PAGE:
As they’re a smart breed, don’t even think about not including your tiny Poodle friend from any activity because they’ll figure it out. They’re sensitive creatures, after all.
They don’t do well when left alone for long periods, which leads to separation anxiety. You should also be worried about how and where your pooch would channel all that boredom. We’d recommend Toy Poodles in a home where they always have company to avoid unwanted behaviors from developing.
It’s best to use your four-legged friend’s intelligence and trainability in a positive way by training her. With consistency, your fido will eventually be adept at reading body language and gestures to do commands and tricks.
Toy Poodles will be energetic long past their puppy years because they’re naturally athletic and hardworking. It’s probably why they excel at dog sports, as well as jumping and running through agility courses.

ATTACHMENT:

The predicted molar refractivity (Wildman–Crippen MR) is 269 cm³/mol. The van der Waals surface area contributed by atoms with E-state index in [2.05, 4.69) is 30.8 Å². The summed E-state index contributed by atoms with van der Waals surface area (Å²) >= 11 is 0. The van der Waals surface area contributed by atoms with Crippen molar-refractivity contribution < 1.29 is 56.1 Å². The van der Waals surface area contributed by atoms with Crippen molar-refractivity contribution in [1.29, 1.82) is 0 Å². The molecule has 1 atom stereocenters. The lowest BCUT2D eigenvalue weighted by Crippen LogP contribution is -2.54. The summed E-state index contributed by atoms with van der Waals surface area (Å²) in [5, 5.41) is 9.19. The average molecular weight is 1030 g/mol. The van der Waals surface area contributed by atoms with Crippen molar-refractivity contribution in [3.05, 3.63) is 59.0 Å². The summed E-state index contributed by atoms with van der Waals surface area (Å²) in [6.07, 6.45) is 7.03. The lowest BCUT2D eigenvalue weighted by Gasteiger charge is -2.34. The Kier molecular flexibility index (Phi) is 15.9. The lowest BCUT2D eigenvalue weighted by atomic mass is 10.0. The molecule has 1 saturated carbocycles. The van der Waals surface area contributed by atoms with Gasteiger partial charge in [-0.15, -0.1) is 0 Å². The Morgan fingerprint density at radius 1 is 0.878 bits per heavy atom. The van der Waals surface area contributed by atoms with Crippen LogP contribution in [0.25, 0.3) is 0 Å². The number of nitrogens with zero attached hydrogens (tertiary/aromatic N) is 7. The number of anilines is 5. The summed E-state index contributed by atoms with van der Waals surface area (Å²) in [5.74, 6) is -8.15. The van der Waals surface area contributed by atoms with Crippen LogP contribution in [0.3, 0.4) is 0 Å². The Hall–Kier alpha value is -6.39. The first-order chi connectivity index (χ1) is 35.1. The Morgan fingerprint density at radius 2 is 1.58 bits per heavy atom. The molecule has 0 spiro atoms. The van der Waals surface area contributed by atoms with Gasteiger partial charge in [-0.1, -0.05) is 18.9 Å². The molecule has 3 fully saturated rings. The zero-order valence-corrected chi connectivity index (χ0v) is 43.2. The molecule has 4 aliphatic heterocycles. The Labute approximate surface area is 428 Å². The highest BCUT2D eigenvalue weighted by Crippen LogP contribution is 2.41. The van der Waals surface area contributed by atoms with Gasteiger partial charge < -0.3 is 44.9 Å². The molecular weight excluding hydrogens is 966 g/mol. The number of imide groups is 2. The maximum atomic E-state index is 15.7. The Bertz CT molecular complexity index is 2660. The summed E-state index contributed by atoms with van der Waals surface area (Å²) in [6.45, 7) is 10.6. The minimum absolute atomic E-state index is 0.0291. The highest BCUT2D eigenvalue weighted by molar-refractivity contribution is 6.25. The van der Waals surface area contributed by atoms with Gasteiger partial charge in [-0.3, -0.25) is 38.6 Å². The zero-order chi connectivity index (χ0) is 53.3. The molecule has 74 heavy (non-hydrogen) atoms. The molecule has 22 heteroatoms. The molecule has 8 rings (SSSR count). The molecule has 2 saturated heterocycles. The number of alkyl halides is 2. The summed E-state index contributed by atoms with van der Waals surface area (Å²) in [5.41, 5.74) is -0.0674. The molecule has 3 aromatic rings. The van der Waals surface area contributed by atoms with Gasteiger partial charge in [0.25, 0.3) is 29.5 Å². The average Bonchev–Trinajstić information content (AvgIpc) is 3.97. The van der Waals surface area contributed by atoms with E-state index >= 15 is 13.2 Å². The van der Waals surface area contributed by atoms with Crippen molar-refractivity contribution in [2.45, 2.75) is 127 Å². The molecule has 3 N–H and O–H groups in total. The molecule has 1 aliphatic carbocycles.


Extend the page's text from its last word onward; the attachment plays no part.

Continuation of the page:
This breed is also a great guard dog. They are alert little critters that are ready to bark when a stranger’s around. Poodles, in general, are very observant, so they’ll simply yap at anything unusual.
Some say they can be quite timid. If you notice this with your Teacup Poodle, consistent socialization will cure it and help her be calmer when she’s around people they don’t know.
Maintenance: Taking care of your Toy Poodle
You may not have any problem with the Poodles shedding, but they’re a high maintenance breed. It doesn’t mean it’s not doable, though.
Here are some tips on how you can keep your little Poodle pup in tip-top shape, inside and out.
When and how to groom Toy Poodles
This breed may have gorgeous curls, but their hair can mat or become corded when not groomed daily and adequately.
Your Toy Poodle has to take a bath every three to four weeks, and her fur has to be brushed every day from front to back to keep the coat clean. All this can be done at home, or you can schedule an appointment with your local grooming salon to help you with your doggo.
Another fact you need to know if you want a Poodle (or any other breed with a Poodle mix, like Doodles), is that they tend to have hair growing inside their ears. To make sure that there’s proper airflow inside the ears and avoid infection, they’ll require ear plucking. If you haven’t heard of it, here’s a video of how it’s done: